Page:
The error reports that methods and properties (Hours implies this.Hours) are accessed prior to the initialization of all fields. To resolve the issue, you need to initialize the fields directly, as demonstrated in Listing 8.1.

Advanced Topic: Using new with Value Types

Invoking the new operator on a reference type compiles to the CIL instruction newobj. new is available to value types as well, but in contrast, the underlying CIL instruction is initobj. This instruction initializes the memory with default values (the equivalent of assigning default(<type>) in C# 2.0).

Unlike classes, structs do not support finalizers. For local variable value types, memory is allocated on the stack, so there is no need for the garbage collector to handle the value type's cleanup and no finalizer is called before the stack is unwound. For value types that are part of a reference type, the data is stored on the heap and memory is cleaned up as part of the reference object's garbage collection.

Language Contrast: C++struct Defines Type with Public Members

In C++, the difference between structs and classes is simply that by default, a struct's members are public. C# doesn't include this subtle distinction. The contrast is far greater in C#, where struct significantly changes the memory behavior from that of a class.

Using the default Operator

To provide a constructor that didn't require _Seconds would not avoid the requirement that _Seconds still required initialization. You can assign the default value of _Seconds using 0 explicitly or, in C# 2.0, using the default operator.

Listing 8.4 passes the default value into the Angle constructor that includes _Seconds. However, the default operator can be used outside of the this constructor call (_Seconds = default(int), for example). It is a way to specify the value for the default of a particular type.

Listing 8.4. Using the default Operator to Retrieve the Default Value of a Type

 // Use keyword struct to declare a value type. struct Angle                                                      {   public Angle(int hours, int minutes)       : this( hours, minutes, default(int))   {   }   // ... }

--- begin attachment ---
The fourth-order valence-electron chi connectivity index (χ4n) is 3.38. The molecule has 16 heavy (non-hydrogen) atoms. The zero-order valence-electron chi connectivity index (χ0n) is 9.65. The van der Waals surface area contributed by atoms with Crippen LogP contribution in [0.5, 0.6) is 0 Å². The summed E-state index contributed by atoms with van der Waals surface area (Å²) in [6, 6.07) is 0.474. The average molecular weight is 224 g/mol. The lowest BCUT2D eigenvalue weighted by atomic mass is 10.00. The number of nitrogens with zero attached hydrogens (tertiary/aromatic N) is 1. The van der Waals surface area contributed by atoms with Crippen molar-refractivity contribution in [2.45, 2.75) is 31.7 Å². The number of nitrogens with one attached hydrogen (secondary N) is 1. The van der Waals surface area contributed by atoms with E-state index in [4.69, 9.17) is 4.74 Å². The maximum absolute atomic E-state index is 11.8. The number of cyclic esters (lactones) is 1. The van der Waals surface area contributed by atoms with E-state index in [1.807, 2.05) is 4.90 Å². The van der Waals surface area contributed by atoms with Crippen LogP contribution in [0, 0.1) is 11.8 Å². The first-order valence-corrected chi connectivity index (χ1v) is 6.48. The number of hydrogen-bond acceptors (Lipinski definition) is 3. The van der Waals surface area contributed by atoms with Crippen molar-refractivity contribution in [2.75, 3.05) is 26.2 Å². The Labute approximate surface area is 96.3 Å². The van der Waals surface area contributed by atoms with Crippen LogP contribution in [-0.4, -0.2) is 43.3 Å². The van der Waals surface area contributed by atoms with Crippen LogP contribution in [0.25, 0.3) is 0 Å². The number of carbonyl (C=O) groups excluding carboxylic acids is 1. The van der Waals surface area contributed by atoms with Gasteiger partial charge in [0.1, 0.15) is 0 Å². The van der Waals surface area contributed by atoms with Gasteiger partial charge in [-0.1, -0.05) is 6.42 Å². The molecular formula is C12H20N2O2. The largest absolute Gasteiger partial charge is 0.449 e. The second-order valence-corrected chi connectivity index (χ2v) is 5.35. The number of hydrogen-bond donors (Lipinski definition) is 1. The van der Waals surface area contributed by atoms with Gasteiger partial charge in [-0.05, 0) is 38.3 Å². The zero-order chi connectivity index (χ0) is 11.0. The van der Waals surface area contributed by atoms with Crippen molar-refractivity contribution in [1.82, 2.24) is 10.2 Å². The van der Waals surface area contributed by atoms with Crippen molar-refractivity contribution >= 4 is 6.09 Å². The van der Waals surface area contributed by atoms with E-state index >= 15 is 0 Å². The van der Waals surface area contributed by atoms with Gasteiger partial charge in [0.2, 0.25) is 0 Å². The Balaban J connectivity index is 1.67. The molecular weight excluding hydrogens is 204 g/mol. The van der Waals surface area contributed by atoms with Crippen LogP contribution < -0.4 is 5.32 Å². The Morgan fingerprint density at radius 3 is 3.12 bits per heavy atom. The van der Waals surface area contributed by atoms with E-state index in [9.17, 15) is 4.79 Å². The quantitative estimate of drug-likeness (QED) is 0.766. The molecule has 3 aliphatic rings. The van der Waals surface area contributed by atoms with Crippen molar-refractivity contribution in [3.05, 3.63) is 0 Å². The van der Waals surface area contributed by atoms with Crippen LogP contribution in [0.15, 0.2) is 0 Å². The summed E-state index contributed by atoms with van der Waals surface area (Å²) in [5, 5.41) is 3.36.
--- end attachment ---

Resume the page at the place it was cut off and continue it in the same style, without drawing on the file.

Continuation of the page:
Inheritance and Interfaces with Value Types

All value types are sealed. In addition, all value types derive from System.ValueType. This means that the inheritance chain for structs is always from object to ValueType to the struct.

Value types can implement interfaces, too. Many of those built into the framework implement interfaces such as IComparable and IFormattable.

ValueType brings with it the behavior of value types, but it does not include any additional members (all of its members override object's virtual members). However, as with classes, you can override the virtual members of System.Object. The rules for overriding are virtually the same as with reference types (see Chapter 9). However, one difference is that with value types, the default implementation for GetHashCode() is to forward the call to the first non-null field within the struct. Also, Equals() makes significant use of reflection. This leads to the conclusion that if a value type is frequently used inside collections, especially dictionary-type collections that use hash codes, the value type should include overrides for both Equals() and GetHashCode().

Essential C# 2.0
Essential C# 2.0
ISBN: 0321150775
EAN: 2147483647
Year: 2007
Pages: 185 © 2008-2017.